Pete

#1195 SteveMarsdin

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Posted 12 March 2012 - 11:56 AM

I'm beginning to really like this b3rn chap or chappess! Clearly someone of great taste and no little discretion.....

Pete



Weren't some of your relatives sent to Australia a few years back, Pete :thumbsup: :thumbsup:

#1196 Marilyne

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Posted 13 March 2012 - 05:12 PM

Looking for a place to put this ... found the right topic.

I'm just finishing "Testament of Youth". Superbe ... And so realistically romantic ... don't ask me to explain this term, It's just what comes to my mind. Romance but not l'eau de rose.
What a strong woman!!


Pity: I have to return it to the library tomorrow and have not finished the last 2 chapters ... scrongneugneu!!!!!!!!!!!!!:angry2:

Marilyne

#1197 hazel clark

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Posted 13 March 2012 - 06:20 PM

Read it some time ago and I agree with you!
H.C.

Looking for a place to put this ... found the right topic.

I'm just finishing "Testament of Youth". Superbe ... And so realistically romantic ... don't ask me to explain this term, It's just what comes to my mind. Romance but not l'eau de rose.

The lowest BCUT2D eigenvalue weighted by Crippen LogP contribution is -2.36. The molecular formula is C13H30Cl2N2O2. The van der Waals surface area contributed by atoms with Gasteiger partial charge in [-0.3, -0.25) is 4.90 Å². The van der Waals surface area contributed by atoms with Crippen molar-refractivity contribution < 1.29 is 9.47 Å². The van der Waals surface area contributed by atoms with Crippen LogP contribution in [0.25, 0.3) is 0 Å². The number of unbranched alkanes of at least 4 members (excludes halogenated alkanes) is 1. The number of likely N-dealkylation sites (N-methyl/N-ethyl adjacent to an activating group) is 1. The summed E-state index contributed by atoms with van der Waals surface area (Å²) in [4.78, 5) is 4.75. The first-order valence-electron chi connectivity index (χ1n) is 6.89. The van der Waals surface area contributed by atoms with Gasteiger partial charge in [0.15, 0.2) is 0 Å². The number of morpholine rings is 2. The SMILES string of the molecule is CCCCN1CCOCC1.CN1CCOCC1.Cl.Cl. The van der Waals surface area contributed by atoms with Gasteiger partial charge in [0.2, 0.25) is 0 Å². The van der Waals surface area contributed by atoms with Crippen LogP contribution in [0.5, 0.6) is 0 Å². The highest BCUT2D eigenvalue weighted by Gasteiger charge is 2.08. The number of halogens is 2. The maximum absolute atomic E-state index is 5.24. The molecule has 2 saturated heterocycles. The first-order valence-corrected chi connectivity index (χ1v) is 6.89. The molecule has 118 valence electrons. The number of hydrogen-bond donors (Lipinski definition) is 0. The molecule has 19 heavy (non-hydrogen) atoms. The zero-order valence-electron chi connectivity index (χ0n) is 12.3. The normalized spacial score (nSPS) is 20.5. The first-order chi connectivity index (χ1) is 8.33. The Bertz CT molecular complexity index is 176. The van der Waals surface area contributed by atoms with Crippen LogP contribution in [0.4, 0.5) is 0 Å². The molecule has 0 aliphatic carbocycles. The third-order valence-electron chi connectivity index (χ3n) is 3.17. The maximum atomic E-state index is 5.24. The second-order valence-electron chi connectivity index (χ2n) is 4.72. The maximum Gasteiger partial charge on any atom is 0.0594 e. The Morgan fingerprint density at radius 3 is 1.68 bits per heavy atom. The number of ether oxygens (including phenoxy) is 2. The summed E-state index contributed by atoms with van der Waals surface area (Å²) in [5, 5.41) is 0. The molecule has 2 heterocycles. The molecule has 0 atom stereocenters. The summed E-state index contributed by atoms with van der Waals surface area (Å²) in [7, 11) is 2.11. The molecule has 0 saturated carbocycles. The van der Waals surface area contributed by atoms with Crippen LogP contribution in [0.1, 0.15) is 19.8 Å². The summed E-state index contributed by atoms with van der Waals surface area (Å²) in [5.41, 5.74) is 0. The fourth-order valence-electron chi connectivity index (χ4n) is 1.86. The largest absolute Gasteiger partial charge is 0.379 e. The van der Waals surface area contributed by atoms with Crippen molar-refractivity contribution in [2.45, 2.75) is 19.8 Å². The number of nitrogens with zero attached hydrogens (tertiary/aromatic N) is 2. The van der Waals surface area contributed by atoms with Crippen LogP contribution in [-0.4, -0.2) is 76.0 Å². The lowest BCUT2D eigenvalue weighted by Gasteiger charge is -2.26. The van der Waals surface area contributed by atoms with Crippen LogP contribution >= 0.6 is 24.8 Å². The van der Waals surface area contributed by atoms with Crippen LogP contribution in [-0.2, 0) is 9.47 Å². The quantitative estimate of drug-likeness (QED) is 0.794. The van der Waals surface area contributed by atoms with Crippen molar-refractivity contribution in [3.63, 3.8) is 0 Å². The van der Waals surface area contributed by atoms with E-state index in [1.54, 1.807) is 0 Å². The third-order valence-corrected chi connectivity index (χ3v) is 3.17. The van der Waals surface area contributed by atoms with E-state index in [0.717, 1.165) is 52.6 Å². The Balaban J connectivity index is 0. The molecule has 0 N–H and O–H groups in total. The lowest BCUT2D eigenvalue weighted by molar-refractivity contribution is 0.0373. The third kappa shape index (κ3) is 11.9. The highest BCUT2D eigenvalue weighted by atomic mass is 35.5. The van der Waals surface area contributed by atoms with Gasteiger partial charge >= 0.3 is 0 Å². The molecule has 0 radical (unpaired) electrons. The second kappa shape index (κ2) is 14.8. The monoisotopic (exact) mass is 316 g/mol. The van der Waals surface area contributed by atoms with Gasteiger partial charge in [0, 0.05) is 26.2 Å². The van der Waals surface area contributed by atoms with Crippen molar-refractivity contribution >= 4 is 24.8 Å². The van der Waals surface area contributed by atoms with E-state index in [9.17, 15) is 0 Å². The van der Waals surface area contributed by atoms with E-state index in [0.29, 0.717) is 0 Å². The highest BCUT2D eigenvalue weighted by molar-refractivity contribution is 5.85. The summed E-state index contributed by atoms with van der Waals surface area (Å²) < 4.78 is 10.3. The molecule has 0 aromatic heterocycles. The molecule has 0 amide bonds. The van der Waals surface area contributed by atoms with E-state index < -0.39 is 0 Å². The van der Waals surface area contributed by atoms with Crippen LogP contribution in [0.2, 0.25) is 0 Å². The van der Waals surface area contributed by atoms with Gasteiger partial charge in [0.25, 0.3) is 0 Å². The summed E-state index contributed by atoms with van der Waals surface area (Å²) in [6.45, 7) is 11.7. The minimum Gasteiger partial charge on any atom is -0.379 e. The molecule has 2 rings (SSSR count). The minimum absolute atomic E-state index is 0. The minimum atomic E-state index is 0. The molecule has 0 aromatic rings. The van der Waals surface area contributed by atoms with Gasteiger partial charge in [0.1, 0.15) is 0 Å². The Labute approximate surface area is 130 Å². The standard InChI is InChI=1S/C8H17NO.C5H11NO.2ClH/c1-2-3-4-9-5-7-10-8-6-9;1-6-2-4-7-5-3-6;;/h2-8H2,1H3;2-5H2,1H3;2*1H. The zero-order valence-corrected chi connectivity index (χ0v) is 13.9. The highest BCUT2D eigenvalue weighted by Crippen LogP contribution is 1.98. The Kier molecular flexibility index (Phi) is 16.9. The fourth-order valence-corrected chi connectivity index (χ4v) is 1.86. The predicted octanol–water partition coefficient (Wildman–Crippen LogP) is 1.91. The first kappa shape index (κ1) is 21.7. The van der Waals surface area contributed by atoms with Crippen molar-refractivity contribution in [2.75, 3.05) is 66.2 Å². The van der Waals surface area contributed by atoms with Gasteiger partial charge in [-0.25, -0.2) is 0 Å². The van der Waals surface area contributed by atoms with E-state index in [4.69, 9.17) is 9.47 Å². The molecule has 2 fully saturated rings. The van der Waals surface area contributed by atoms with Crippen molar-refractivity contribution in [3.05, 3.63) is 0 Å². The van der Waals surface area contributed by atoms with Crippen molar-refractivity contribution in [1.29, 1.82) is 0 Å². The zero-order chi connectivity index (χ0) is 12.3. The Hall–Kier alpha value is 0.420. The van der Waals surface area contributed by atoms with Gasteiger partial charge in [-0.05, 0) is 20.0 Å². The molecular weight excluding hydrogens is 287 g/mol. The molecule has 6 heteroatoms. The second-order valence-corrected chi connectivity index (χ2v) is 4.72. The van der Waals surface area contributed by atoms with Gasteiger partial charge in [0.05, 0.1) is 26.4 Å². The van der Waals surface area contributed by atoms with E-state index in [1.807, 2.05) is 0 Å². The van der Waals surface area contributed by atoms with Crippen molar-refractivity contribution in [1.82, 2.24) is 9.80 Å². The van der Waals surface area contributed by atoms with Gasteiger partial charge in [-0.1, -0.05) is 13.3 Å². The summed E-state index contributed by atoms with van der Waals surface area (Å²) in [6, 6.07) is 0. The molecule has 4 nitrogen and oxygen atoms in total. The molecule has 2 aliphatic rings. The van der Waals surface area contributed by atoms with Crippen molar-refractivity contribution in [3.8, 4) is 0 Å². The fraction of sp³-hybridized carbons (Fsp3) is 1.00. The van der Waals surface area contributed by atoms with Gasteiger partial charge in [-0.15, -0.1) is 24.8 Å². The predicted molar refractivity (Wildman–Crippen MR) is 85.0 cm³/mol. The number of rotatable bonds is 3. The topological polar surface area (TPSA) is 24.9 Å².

What a strong woman!!


Pity: I have to return it to the library tomorrow and have not finished the last 2 chapters ... scrongneugneu!!!!!!!!!!!!!:angry2:

Marilyne



#1198 Jonathan_nw

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Posted 14 March 2012 - 11:11 PM

I've become very much absorbed by the quite excellent "The War the Infantry Knew' by Captain J.C Dunn. For the uninitiated It's the story of 2/Royal Welch Fusiliers service through the Great War.

#1199 hazel clark

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Posted 15 March 2012 - 05:42 AM

It is in my pile to read - was recommendded by people on the Forum.
h.C.

I've become very much absorbed by the quite excellent "The War the Infantry Knew' by Captain J.C Dunn. For the uninitiated It's the story of 2/Royal Welch Fusiliers service through the Great War.



#1200 charles222

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Posted 15 March 2012 - 06:25 AM

Hi ,I am reading. Massacre at Passchendale . The N Z story,by Glyn Harper. A real good book.explains how a lot of our casualtys were caused by our own artillery .hurredly put into positions where the guns when fired sank in the mud and shells fell short into our N Z troops..
regards Charles.